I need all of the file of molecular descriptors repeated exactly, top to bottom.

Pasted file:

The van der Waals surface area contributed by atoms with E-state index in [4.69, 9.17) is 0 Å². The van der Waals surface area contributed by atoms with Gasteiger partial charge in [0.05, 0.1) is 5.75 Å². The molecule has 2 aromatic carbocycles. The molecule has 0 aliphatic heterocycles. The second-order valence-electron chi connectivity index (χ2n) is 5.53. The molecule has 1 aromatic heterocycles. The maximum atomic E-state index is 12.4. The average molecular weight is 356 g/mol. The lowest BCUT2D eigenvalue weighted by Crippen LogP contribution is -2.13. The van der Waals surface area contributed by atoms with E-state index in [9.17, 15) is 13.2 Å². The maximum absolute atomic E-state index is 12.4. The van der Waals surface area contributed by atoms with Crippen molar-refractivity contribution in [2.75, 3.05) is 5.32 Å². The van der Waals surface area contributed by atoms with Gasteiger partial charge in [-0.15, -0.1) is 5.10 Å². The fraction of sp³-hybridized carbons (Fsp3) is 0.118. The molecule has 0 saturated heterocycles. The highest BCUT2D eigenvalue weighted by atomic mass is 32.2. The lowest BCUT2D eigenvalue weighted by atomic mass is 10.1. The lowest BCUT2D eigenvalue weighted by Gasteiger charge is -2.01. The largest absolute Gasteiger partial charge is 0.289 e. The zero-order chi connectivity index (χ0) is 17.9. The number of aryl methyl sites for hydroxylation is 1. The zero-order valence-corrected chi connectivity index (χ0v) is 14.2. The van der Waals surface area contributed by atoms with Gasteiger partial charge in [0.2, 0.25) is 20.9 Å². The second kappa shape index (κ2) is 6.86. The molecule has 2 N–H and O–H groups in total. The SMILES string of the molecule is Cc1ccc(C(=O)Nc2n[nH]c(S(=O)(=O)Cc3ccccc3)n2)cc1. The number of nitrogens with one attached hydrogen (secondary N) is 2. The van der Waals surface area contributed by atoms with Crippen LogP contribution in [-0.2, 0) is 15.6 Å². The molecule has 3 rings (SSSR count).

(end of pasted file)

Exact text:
The van der Waals surface area contributed by atoms with E-state index in [4.69, 9.17) is 0 Å². The van der Waals surface area contributed by atoms with Gasteiger partial charge in [0.05, 0.1) is 5.75 Å². The molecule has 2 aromatic carbocycles. The molecule has 0 aliphatic heterocycles. The second-order valence-electron chi connectivity index (χ2n) is 5.53. The molecule has 1 aromatic heterocycles. The maximum atomic E-state index is 12.4. The average molecular weight is 356 g/mol. The lowest BCUT2D eigenvalue weighted by Crippen LogP contribution is -2.13. The van der Waals surface area contributed by atoms with E-state index in [9.17, 15) is 13.2 Å². The maximum absolute atomic E-state index is 12.4. The van der Waals surface area contributed by atoms with Crippen molar-refractivity contribution in [2.75, 3.05) is 5.32 Å². The van der Waals surface area contributed by atoms with Gasteiger partial charge in [-0.15, -0.1) is 5.10 Å². The fraction of sp³-hybridized carbons (Fsp3) is 0.118. The molecule has 0 saturated heterocycles. The highest BCUT2D eigenvalue weighted by atomic mass is 32.2. The lowest BCUT2D eigenvalue weighted by atomic mass is 10.1. The lowest BCUT2D eigenvalue weighted by Gasteiger charge is -2.01. The largest absolute Gasteiger partial charge is 0.289 e. The zero-order chi connectivity index (χ0) is 17.9. The number of aryl methyl sites for hydroxylation is 1. The zero-order valence-corrected chi connectivity index (χ0v) is 14.2. The van der Waals surface area contributed by atoms with Gasteiger partial charge in [0.2, 0.25) is 20.9 Å². The second kappa shape index (κ2) is 6.86. The molecule has 2 N–H and O–H groups in total. The SMILES string of the molecule is Cc1ccc(C(=O)Nc2n[nH]c(S(=O)(=O)Cc3ccccc3)n2)cc1. The number of nitrogens with one attached hydrogen (secondary N) is 2. The van der Waals surface area contributed by atoms with Crippen LogP contribution in [-0.2, 0) is 15.6 Å². The molecule has 3 rings (SSSR count).